Cumulus Clouds

Cumulus means “heap” or “pile” in Latin, and true to its etymology, these clouds resemble puffs of cotton scattered over the skies. They start forming from an altitude of 1000 meters (330 feet) above sea level and develop vertically, appearing as rising mounds, domes, or towers. The sunlit parts of these clouds are mostly brilliant white while their bases are relatively dark.


The base of the cumulus cloud, which is usually a kilometer broad, is often flat. The top of the cloud has rounded towers, giving this cloud its characteristic cauliflower or popcorn like appearance. These clouds may appear alone, in lines, or in clusters.

Like all clouds, cumulus (abbreviated “Cu”) also take many species and varieties, depending on the the size, shape and form of the elements. Such types are:

Cu humilis: Cumulus Humilus are the type of cumulus clouds that have small vertical development, or which does not precipitate or disturb the atmosphere. They are, as such called fair-weather cumulus. All the cloudlets within this group are strikingly similar, with uniform flat base and height.

Cu mediocris: Cumulus mediocris is the cumulus clouds characterized by moderate vertical development, or which disrupts the atmosphere in a moderate way. The upper sprouting of this species is not very marked, and it has the shape of a small cauliflower.

Cu congestus: Culumus congestus is a strongly sprouted cumulus species with sharp outlines and characterized by its resemblance to a cauliflower. They occur in the form of very high towers, the tops of which have puffs that may detach from the main portion of the cloud on account of the wind.

Cu fractus: Cumulus fractus is the cloud species where the elements are irregular and small. They present a ragged, shredded appearance, as if torn.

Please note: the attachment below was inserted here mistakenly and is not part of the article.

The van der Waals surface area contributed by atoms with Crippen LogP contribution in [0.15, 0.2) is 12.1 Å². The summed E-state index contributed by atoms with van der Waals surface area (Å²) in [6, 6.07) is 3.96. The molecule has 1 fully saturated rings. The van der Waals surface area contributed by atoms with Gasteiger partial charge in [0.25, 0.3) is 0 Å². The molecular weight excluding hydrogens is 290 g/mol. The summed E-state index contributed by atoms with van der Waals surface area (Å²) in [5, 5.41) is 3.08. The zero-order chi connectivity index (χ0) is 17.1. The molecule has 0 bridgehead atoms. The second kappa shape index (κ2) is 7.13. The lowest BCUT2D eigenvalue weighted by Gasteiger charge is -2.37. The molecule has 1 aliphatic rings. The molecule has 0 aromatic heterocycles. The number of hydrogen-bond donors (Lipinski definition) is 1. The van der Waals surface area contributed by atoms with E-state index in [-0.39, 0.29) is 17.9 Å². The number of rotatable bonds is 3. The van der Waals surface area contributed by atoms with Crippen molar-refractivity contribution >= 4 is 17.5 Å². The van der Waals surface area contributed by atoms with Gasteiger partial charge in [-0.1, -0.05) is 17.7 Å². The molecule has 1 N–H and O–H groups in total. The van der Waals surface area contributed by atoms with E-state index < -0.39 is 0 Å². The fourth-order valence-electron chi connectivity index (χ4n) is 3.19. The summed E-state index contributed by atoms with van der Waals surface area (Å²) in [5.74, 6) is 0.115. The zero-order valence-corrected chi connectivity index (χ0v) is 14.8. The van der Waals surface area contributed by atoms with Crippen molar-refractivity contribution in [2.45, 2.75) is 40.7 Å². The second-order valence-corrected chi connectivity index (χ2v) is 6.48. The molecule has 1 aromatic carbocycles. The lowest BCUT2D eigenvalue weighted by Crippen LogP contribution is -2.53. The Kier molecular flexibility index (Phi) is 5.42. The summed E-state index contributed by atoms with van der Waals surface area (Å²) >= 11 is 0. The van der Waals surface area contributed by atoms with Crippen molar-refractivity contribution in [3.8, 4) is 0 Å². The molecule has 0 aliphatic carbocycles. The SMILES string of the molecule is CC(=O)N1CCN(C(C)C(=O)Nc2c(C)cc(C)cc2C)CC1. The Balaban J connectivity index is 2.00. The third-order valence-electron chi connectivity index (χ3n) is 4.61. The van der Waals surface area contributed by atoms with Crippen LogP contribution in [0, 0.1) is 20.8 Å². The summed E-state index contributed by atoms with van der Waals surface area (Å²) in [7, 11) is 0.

Cu radiatus is a variety of cumulus where the elements arrange in straight parallel bands that, to the naked human eye, seem to converge towards a point of the horizon. Between the lines of these clouds are strong and gusty winds, but beneath the lines of cloud, somewhat lighter and more backing winds prevail.


Cumulus clouds usually form during sunny days, when the warm air rises and reaches a level of comparatively cool air, where the moisture in the air condenses and undergoes convention.

When the hot air rises and encounters the cool air, the temperature of the air falls. When this temperature reaches the dew point, some water vapor condenses out of the air to form the cloud. The size of the cloud depends on the temperature profile of the atmosphere and the presence of any inversion.

The height at which the cloud starts to form depends on the amount of moisture in the air parcel. When the air is humid, the cloud forms at a lower altitude. In temperate areas, the base of the cumulus clouds is usually up to 8,000ft (2,400m) in altitude, whereas in arid and mountainous areas, the cloud base is usually in excess of 20,000ft (6,000m).

Cumulus congestus forms when cumulus mediocris type of cloud undergoes a transformation and grow in size, and sometimes, when the altocumulus castellanus or stratocumulus castellanus types of clouds undergo a similar transformation.


Cumulus clouds contain millions of tiny water droplets. The clouds that form at higher levels might contain some ice crystals also.


Cumulus clouds, especially Cu Humilis are relatively thin and associated with fair weather. They do not have sufficient quantities of water vapor to precipitate.

The exception is the Cu Congestus, which is associated with bad weather. When the atmosphere becomes unstable and strong, upward air currents form, and this moisture laden air enriches the Cu Congestus cloud. The result is heavy rains, flash floods, and thunderstorms. If the atmosphere turns very unstable and the air currents further intensify, Cu Congestus clouds transform into cumulonimbus clouds that cause thunderstorms in an even higher intensity.

Glider pilots often pay close attention to cumulus clouds, as they can be indicators of rising air drafts or thermals underneath.


Most types of cumulus clouds dissipate on account of the winds.

When the top of the cumulus cloud reaches above the altitude where the temperature is at or below the freezing level, precipitation takes place in the form of rain or snow, depending on the temperature of the ground.

When the atmosphere is unstable, the Cu Congestus type of Cumulus clouds grow into cumulonimbus clouds.